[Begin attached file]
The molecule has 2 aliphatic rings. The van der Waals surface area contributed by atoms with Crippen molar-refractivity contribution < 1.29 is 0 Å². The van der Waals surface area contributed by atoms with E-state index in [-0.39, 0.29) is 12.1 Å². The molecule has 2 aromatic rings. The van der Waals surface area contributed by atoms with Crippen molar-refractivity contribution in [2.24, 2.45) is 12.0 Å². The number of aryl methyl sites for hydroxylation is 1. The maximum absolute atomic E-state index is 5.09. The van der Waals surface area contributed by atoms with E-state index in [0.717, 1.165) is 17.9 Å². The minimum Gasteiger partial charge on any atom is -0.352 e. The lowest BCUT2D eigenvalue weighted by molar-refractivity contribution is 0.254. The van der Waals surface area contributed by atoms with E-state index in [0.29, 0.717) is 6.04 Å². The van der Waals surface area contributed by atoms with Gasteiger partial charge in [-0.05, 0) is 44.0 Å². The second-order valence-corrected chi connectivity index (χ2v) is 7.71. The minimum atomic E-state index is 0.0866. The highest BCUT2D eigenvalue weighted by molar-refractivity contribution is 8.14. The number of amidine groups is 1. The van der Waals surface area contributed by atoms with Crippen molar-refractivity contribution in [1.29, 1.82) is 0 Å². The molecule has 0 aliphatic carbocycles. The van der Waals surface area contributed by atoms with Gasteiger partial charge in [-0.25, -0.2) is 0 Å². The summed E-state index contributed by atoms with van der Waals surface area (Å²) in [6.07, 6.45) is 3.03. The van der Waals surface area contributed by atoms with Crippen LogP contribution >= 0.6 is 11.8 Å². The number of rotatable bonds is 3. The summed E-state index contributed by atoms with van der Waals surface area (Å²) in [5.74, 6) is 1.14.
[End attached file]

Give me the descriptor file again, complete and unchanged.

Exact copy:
The molecule has 2 aliphatic rings. The van der Waals surface area contributed by atoms with Crippen molar-refractivity contribution < 1.29 is 0 Å². The van der Waals surface area contributed by atoms with E-state index in [-0.39, 0.29) is 12.1 Å². The molecule has 2 aromatic rings. The van der Waals surface area contributed by atoms with Crippen molar-refractivity contribution in [2.24, 2.45) is 12.0 Å². The number of aryl methyl sites for hydroxylation is 1. The maximum absolute atomic E-state index is 5.09. The van der Waals surface area contributed by atoms with E-state index in [0.717, 1.165) is 17.9 Å². The minimum Gasteiger partial charge on any atom is -0.352 e. The lowest BCUT2D eigenvalue weighted by molar-refractivity contribution is 0.254. The van der Waals surface area contributed by atoms with E-state index in [0.29, 0.717) is 6.04 Å². The van der Waals surface area contributed by atoms with Gasteiger partial charge in [-0.05, 0) is 44.0 Å². The second-order valence-corrected chi connectivity index (χ2v) is 7.71. The minimum atomic E-state index is 0.0866. The highest BCUT2D eigenvalue weighted by molar-refractivity contribution is 8.14. The number of amidine groups is 1. The van der Waals surface area contributed by atoms with Crippen molar-refractivity contribution in [1.29, 1.82) is 0 Å². The molecule has 0 aliphatic carbocycles. The van der Waals surface area contributed by atoms with Gasteiger partial charge in [-0.25, -0.2) is 0 Å². The summed E-state index contributed by atoms with van der Waals surface area (Å²) in [6.07, 6.45) is 3.03. The van der Waals surface area contributed by atoms with Crippen LogP contribution >= 0.6 is 11.8 Å². The number of rotatable bonds is 3. The summed E-state index contributed by atoms with van der Waals surface area (Å²) in [5.74, 6) is 1.14.